The only safety we have as members of this church is to . . . learn to give heed to the words and commandments that the Lord shall give through his prophet. . . . There will be some things that take patience and faith. You may not like what comes. . . . It may contradict your political views. It may contradict your social views. It may interfere with some of your social life. But if you listen to these things, as if from the mouth of the Lord himself, . . . “the gates of hell shall not prevail against you . . . , and the Lord God will disperse the powers of darkness from before you. . . .” (D&C 21:6).18
Let us be sure that the spiritual foundation for each of us is the rock of our Redeemer, as Helaman taught his sons:
And now, my sons, remember, remember that it is upon the rock of our Redeemer, who is Christ, the Son of God, that ye must build your foundation; that when the devil shall send forth his mighty winds, yea, his shafts in the whirlwind, yea, when all his hail and his mighty storm shall beat upon you, it shall have no power over you to drag you down to the gulf of misery and endless wo, because of the rock upon which ye are built, which is a sure foundation, a foundation whereon if men build they cannot fall.19
I testify that we have a loving Heavenly Father who has a plan for us to return to Him. Through obedience we can find happiness, safety, and peace. In the name of Jesus Christ, amen.
1. JD 13:280.
2. Thomas S. Monson, “Priesthood Power,” Ensign, May 2011.
3. Ronald T. Halverson, “Obeying the Whisperings of the Holy Ghost,” Lessons from the New Testament, Ensign, August 2007.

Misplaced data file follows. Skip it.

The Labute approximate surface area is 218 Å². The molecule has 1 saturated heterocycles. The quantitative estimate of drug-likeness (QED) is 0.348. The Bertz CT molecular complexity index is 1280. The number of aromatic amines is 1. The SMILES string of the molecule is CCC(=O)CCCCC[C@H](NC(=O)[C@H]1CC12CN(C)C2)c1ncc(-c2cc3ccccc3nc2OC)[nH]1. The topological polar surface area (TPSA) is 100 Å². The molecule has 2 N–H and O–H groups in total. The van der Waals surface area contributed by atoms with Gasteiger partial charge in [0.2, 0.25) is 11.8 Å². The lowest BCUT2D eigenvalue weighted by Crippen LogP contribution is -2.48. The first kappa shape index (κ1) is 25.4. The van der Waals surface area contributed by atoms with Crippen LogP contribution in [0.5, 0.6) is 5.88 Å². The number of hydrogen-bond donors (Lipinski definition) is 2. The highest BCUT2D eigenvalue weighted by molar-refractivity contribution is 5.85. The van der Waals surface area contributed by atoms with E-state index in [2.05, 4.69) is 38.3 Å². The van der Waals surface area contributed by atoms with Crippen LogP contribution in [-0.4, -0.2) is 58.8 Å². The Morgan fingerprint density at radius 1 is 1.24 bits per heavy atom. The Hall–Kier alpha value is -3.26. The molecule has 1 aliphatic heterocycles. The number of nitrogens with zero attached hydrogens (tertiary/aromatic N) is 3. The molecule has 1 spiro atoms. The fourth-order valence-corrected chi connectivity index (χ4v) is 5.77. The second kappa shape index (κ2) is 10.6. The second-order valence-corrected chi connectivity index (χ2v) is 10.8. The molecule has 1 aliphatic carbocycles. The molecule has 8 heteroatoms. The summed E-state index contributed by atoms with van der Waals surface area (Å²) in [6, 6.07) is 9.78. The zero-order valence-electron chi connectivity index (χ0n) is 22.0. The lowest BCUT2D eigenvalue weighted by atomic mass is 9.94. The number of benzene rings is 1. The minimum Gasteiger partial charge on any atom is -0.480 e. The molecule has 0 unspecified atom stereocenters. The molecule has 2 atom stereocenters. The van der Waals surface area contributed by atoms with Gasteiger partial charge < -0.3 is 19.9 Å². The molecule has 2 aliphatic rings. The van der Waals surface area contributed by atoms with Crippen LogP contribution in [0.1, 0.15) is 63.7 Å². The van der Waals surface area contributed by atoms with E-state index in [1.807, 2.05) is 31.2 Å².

4. Moroni 10:5.
5. Dieter F. Uchtdorf, “You Can Do It Now!” Ensign, November 2013.
6. James E. Talmage, “A Greeting to the Missionaries,” Improvement Era 17, no. 2 (December 1913): 172–73; emphasis in original.
7. D&C 52:14.
8. Howard W. Hunter, “Your Temple Recommend,” New Era, April 1995.
9. Spencer W. Kimball, “The Angels May Quote from It,” New Era, October 1975.
10. Spencer W. Kimball, “President Kimball Speaks Out on Personal Journals,” Ensign, December 1980; see also “We Need a Listening Ear,” Ensign, November 1979; Kimball “Listen to the Prophets,” Ensign, May 1978.
11. Thomas S. Monson, “Consider the Blessings,” Ensign, November 2012.
12. Henry B. Eyring, “O Remember, Remember,” Ensign, November 2007.
13. Randall Munroe, “Password Strength,” xkcd, xkcd.com/936.
14. David A. Bednar, “Ask in Faith,” Ensign, May 2008.
15. Spencer W. Kimball, “What I Hope You Will Teach My Grandchildren and All Others of the Youth of Zion,” address to CES religious educators, Brigham Young University, 11 July 1966, 4, si.lds.org/library/talks/addresses-to-religious-educators/what-i-hope-you-will-teach-my-grandchildren-and-all-others-of-the-youth-of-zion?lang=eng.
16. Richard G. Scott, “The Atonement Can Secure Your Peace and Happiness,” Ensign, November 2006.
17. Neal A. Maxwell, “Overcome . . . Even As I Also Overcame,” Ensign, May 1987.
18. Harold B. Lee, CR, October 1970, 152; quoted in Teachings of Presidents of the Church: Harold B. Lee (Salt Lake City: The Church of Jesus Christ of Latter-day Saints, 2000), 84–85.
19. Helaman 5:12.
© Brigham Young University. All rights reserved.
Bonnie Brinton Anderson was an associate professor in the BYU Information Systems Department when she delivered this devotional address on 8 December 2015.